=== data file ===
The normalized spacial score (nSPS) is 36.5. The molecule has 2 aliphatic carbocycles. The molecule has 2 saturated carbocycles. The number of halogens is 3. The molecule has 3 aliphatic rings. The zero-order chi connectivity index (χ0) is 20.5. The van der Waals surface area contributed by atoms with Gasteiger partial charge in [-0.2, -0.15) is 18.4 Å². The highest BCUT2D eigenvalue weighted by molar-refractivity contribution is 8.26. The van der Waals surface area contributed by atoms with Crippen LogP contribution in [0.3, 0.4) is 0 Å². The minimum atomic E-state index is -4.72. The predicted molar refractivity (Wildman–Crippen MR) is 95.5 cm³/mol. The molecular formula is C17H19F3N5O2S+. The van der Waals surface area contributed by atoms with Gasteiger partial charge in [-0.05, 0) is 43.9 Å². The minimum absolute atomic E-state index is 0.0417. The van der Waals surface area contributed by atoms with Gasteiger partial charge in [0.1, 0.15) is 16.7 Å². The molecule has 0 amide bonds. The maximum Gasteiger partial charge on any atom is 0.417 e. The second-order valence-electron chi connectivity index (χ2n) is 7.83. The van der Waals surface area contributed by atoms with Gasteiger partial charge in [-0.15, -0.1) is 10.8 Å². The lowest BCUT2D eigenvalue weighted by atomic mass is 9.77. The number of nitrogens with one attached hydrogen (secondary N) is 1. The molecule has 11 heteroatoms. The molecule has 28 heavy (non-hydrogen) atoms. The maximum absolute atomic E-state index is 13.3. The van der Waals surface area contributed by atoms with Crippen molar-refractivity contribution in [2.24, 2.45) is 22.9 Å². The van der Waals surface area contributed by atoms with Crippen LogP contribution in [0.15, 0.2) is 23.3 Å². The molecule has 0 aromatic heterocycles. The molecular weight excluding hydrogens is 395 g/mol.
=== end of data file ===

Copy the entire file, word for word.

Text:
The normalized spacial score (nSPS) is 36.5. The molecule has 2 aliphatic carbocycles. The molecule has 2 saturated carbocycles. The number of halogens is 3. The molecule has 3 aliphatic rings. The zero-order chi connectivity index (χ0) is 20.5. The van der Waals surface area contributed by atoms with Gasteiger partial charge in [-0.2, -0.15) is 18.4 Å². The highest BCUT2D eigenvalue weighted by molar-refractivity contribution is 8.26. The van der Waals surface area contributed by atoms with Crippen LogP contribution in [0.3, 0.4) is 0 Å². The minimum atomic E-state index is -4.72. The predicted molar refractivity (Wildman–Crippen MR) is 95.5 cm³/mol. The molecular formula is C17H19F3N5O2S+. The van der Waals surface area contributed by atoms with Gasteiger partial charge in [-0.05, 0) is 43.9 Å². The minimum absolute atomic E-state index is 0.0417. The van der Waals surface area contributed by atoms with Gasteiger partial charge in [0.1, 0.15) is 16.7 Å². The molecule has 0 amide bonds. The maximum Gasteiger partial charge on any atom is 0.417 e. The second-order valence-electron chi connectivity index (χ2n) is 7.83. The van der Waals surface area contributed by atoms with Gasteiger partial charge in [-0.15, -0.1) is 10.8 Å². The lowest BCUT2D eigenvalue weighted by atomic mass is 9.77. The number of nitrogens with one attached hydrogen (secondary N) is 1. The molecule has 11 heteroatoms. The molecule has 28 heavy (non-hydrogen) atoms. The maximum absolute atomic E-state index is 13.3. The van der Waals surface area contributed by atoms with Crippen molar-refractivity contribution in [2.24, 2.45) is 22.9 Å². The van der Waals surface area contributed by atoms with Crippen LogP contribution in [0.15, 0.2) is 23.3 Å². The molecule has 0 aromatic heterocycles. The molecular weight excluding hydrogens is 395 g/mol.